Am I the only gardener and tulip lover who travels to Holland in autumn? I asked myself that question as I packed to visit my daughter during her fall break in her study abroad program last semester. After all, if I were taking a proper gardener’s sojourn to this canal-filled country, it would be in peak bloom time (April/May) where I could pedal among the petals at the Keukenhof Gardens to enjoy the Dutch bulbfields.
That didn’t happen. In fact, the Keukenhof Gardens are closed in late October. But an autumn visit to this beautiful, small country didn’t disappoint. Poetry-filled walls in Leiden, the mastery of world-renown Dutch painters, a tree laden with global pleas for peace in Den Haag, bracing winds along the North Sea beach at Scheveningen, the Hortus botanicus, windmills, castles.and bicycles–lots and lots of bicycles–filled our days.
Colorful flower starter canisters for sale in the bulb market in Amsterdam.Important to note, however, is the that USDA requires they carry an import stamp. If that’s missing, they may confiscate your bulbs in customs. I wonder how often that happens. Tulip kits at the airport are priced about three times higher but contain the all-important stamp.
The Holland Bulb Market in Amsterdam did not disappoint. The interesting tidbit to note here is that the tulip did not originate in Holland. It began in Constantinople back in 1593 by botanist Carolus Clusius. His neighbors, seeing a good thing, stole them from him and began what is now known as the Dutch bulb trade. Tulip bulbs are not the only thing sold at the markets. Buyers can purchase canisters of all sorts of starter kits, including cannabis. My heart beat an extra step when I saw the very reasonable prices, but I did not buy any because many did not have the required customs stamp.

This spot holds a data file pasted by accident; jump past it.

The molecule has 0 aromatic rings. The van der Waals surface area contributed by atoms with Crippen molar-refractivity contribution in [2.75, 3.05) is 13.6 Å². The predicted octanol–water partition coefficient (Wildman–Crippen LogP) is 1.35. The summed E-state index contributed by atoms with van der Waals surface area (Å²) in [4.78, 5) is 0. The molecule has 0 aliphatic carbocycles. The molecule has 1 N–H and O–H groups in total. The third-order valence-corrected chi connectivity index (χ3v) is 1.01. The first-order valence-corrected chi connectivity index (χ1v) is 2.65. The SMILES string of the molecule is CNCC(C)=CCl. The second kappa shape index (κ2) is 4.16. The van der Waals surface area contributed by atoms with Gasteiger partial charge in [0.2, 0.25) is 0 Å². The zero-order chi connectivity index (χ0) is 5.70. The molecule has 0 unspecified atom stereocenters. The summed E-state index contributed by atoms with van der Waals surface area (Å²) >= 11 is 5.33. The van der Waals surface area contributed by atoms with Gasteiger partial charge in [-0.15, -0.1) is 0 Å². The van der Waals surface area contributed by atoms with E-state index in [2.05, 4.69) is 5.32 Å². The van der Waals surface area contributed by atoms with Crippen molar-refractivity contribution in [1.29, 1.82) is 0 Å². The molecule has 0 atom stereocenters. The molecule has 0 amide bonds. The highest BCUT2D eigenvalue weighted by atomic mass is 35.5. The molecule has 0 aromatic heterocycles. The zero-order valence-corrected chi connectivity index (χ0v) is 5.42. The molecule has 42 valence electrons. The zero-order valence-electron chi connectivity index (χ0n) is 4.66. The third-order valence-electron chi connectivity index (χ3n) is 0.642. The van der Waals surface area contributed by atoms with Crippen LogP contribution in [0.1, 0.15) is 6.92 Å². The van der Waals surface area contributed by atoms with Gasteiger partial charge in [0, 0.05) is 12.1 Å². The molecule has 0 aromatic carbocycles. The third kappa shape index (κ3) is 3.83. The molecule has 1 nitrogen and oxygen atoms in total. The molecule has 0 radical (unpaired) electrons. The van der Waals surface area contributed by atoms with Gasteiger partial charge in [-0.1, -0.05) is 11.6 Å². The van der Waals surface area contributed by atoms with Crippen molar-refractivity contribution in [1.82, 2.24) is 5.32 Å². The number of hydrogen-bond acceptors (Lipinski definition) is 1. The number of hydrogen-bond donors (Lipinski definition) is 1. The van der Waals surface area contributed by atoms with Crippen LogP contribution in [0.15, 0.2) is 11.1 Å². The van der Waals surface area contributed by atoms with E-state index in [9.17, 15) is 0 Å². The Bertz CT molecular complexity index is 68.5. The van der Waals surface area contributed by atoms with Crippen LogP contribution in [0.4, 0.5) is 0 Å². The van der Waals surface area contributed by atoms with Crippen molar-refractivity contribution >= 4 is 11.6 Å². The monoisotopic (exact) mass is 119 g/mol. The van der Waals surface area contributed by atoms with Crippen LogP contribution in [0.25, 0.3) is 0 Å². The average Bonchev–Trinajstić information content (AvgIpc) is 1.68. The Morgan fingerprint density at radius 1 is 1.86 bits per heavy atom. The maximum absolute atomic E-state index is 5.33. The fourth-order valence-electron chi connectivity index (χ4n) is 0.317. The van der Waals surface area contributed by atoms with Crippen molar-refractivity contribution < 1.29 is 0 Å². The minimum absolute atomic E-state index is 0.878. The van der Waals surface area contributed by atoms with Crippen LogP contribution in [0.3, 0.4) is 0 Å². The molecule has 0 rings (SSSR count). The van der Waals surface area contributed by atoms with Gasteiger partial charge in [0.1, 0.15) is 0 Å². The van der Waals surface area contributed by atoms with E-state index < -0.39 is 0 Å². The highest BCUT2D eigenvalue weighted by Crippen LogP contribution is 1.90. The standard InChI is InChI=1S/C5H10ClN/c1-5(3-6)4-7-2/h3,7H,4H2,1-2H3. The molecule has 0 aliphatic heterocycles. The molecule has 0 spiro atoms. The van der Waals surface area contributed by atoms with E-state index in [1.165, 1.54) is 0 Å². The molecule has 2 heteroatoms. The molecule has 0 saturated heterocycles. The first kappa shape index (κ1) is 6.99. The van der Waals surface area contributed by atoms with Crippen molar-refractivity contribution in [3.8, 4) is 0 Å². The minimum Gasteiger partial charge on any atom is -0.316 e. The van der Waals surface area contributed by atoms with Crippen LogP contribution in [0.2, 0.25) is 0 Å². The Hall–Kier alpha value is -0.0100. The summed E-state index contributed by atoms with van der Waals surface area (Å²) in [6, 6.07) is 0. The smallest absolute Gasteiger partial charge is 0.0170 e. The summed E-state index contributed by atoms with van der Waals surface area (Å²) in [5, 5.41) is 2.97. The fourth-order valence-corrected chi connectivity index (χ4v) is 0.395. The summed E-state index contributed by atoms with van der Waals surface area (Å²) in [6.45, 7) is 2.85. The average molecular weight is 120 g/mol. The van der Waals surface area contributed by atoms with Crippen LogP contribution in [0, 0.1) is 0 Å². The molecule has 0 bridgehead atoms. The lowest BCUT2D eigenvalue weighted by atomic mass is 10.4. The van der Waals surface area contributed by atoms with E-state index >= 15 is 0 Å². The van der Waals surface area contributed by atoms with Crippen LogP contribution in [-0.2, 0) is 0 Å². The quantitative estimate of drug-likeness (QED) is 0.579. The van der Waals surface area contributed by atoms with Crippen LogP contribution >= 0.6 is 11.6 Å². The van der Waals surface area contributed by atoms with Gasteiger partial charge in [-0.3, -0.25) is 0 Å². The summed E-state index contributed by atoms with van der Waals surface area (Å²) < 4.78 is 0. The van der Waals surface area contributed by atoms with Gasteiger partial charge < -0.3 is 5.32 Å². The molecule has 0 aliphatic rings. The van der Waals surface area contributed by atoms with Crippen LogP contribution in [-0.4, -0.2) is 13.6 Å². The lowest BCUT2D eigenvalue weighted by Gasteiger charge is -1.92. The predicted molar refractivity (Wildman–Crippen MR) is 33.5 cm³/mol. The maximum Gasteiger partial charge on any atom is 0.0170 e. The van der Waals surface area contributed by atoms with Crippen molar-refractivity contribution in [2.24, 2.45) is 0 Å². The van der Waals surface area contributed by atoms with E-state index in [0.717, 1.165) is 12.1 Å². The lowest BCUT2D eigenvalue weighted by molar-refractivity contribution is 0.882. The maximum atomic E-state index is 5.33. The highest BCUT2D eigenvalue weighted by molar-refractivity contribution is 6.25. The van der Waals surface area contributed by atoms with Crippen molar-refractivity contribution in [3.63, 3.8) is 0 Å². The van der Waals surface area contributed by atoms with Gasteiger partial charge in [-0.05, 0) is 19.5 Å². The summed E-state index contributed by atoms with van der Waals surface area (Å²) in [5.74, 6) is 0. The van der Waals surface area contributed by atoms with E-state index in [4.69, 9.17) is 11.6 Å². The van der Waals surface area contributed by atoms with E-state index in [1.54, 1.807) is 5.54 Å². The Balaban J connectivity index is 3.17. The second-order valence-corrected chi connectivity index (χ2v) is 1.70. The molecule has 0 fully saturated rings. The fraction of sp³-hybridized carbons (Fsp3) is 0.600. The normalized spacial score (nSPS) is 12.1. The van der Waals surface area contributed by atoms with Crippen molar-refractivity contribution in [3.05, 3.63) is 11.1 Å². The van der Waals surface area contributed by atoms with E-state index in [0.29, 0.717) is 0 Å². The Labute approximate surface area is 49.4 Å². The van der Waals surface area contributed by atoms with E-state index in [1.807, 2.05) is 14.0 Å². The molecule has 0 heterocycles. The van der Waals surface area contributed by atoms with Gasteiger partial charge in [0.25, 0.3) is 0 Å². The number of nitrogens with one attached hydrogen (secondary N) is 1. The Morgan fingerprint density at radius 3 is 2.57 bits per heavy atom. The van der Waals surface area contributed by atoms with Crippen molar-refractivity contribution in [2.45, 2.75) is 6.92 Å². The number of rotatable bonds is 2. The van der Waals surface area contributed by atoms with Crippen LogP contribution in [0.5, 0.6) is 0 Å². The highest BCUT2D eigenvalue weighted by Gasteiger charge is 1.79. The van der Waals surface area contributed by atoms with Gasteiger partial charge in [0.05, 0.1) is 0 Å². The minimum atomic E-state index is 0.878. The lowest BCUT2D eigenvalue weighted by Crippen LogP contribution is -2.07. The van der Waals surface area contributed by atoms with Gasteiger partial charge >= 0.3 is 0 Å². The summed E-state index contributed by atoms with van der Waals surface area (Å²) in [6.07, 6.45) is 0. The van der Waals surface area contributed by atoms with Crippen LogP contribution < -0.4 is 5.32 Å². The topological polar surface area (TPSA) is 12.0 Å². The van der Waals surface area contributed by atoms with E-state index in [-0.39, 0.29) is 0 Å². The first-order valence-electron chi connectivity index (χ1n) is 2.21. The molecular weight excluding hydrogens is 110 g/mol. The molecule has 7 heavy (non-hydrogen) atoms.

Visitors to the Peace Palace in Den Haag are encouraged to add their personal wishes for peace to this tree.
Flower-filled hanging baskets adorn light poles surrounded by bicycles.
A leisurely afternoon visit to the Hortus Botanicus in the city center of Leiden provided hours of enjoyment and lots to look as we strolled along the garden’s paths and toured its tropical greenhouse. Founded in 1590 by the University of Leiden, the botanical garden is the oldest in the Netherlands and one of the oldest in the world. There is an observatory on the grounds but we did not venture in.
Bee habitat set ups such as this one at Hortus Botanicus are common in the Netherlands.
An artful display lines the path at Hortus Botanicus. Note the palm trees in the bed in the background.
Dahlias at Hortus botanicus in Leiden.
A scooter decked out front to back with silk flowers.